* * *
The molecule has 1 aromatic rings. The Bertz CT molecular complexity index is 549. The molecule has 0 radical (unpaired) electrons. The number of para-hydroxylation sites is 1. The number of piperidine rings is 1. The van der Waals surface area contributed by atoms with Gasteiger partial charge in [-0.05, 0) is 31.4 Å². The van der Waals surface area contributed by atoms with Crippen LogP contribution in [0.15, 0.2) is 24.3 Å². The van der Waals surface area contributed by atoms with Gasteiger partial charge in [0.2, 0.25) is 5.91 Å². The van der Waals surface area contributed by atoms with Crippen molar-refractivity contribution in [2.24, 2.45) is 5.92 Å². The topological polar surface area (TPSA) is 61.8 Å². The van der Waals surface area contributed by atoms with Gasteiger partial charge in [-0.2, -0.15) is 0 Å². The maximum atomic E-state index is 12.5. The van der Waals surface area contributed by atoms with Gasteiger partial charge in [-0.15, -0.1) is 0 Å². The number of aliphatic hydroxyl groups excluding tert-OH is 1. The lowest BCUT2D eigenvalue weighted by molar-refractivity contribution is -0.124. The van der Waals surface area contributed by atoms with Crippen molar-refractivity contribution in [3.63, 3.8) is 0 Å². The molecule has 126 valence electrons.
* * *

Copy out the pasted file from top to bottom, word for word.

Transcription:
The molecule has 1 aromatic rings. The Bertz CT molecular complexity index is 549. The molecule has 0 radical (unpaired) electrons. The number of para-hydroxylation sites is 1. The number of piperidine rings is 1. The van der Waals surface area contributed by atoms with Gasteiger partial charge in [-0.05, 0) is 31.4 Å². The van der Waals surface area contributed by atoms with Crippen LogP contribution in [0.15, 0.2) is 24.3 Å². The van der Waals surface area contributed by atoms with Gasteiger partial charge in [0.2, 0.25) is 5.91 Å². The van der Waals surface area contributed by atoms with Crippen molar-refractivity contribution in [2.24, 2.45) is 5.92 Å². The topological polar surface area (TPSA) is 61.8 Å². The van der Waals surface area contributed by atoms with Gasteiger partial charge in [-0.2, -0.15) is 0 Å². The maximum atomic E-state index is 12.5. The van der Waals surface area contributed by atoms with Gasteiger partial charge in [-0.15, -0.1) is 0 Å². The number of aliphatic hydroxyl groups excluding tert-OH is 1. The lowest BCUT2D eigenvalue weighted by molar-refractivity contribution is -0.124. The van der Waals surface area contributed by atoms with Crippen molar-refractivity contribution in [3.63, 3.8) is 0 Å². The molecule has 126 valence electrons.